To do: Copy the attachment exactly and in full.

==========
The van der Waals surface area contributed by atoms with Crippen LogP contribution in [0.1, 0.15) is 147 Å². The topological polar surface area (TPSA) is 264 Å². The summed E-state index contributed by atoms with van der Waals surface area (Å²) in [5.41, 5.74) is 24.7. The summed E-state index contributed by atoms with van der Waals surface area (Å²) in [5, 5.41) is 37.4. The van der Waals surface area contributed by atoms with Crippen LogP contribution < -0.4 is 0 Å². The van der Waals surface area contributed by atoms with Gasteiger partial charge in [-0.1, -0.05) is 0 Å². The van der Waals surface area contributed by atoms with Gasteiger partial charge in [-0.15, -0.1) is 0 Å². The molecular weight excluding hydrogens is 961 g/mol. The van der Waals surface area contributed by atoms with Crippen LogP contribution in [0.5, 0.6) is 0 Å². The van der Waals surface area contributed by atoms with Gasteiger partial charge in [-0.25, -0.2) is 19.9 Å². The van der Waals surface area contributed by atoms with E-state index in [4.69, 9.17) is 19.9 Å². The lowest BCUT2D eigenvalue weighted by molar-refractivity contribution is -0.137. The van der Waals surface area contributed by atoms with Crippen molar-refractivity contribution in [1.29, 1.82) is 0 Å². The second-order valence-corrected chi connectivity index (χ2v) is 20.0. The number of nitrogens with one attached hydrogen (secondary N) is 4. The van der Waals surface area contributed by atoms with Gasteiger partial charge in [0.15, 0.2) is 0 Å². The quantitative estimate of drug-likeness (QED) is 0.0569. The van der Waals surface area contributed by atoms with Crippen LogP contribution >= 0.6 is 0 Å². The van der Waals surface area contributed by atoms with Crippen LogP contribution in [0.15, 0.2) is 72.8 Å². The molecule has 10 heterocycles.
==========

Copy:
The van der Waals surface area contributed by atoms with Crippen LogP contribution in [0.1, 0.15) is 147 Å². The topological polar surface area (TPSA) is 264 Å². The summed E-state index contributed by atoms with van der Waals surface area (Å²) in [5.41, 5.74) is 24.7. The summed E-state index contributed by atoms with van der Waals surface area (Å²) in [5, 5.41) is 37.4. The van der Waals surface area contributed by atoms with Crippen LogP contribution < -0.4 is 0 Å². The van der Waals surface area contributed by atoms with Gasteiger partial charge in [-0.1, -0.05) is 0 Å². The van der Waals surface area contributed by atoms with Gasteiger partial charge in [-0.15, -0.1) is 0 Å². The molecular weight excluding hydrogens is 961 g/mol. The van der Waals surface area contributed by atoms with Crippen LogP contribution in [0.5, 0.6) is 0 Å². The van der Waals surface area contributed by atoms with Gasteiger partial charge in [-0.25, -0.2) is 19.9 Å². The van der Waals surface area contributed by atoms with E-state index in [4.69, 9.17) is 19.9 Å². The lowest BCUT2D eigenvalue weighted by molar-refractivity contribution is -0.137. The van der Waals surface area contributed by atoms with Crippen molar-refractivity contribution in [1.29, 1.82) is 0 Å². The second-order valence-corrected chi connectivity index (χ2v) is 20.0. The number of nitrogens with one attached hydrogen (secondary N) is 4. The van der Waals surface area contributed by atoms with Gasteiger partial charge in [0.15, 0.2) is 0 Å². The quantitative estimate of drug-likeness (QED) is 0.0569. The van der Waals surface area contributed by atoms with Crippen LogP contribution >= 0.6 is 0 Å². The van der Waals surface area contributed by atoms with Crippen LogP contribution in [0.15, 0.2) is 72.8 Å². The molecule has 10 heterocycles.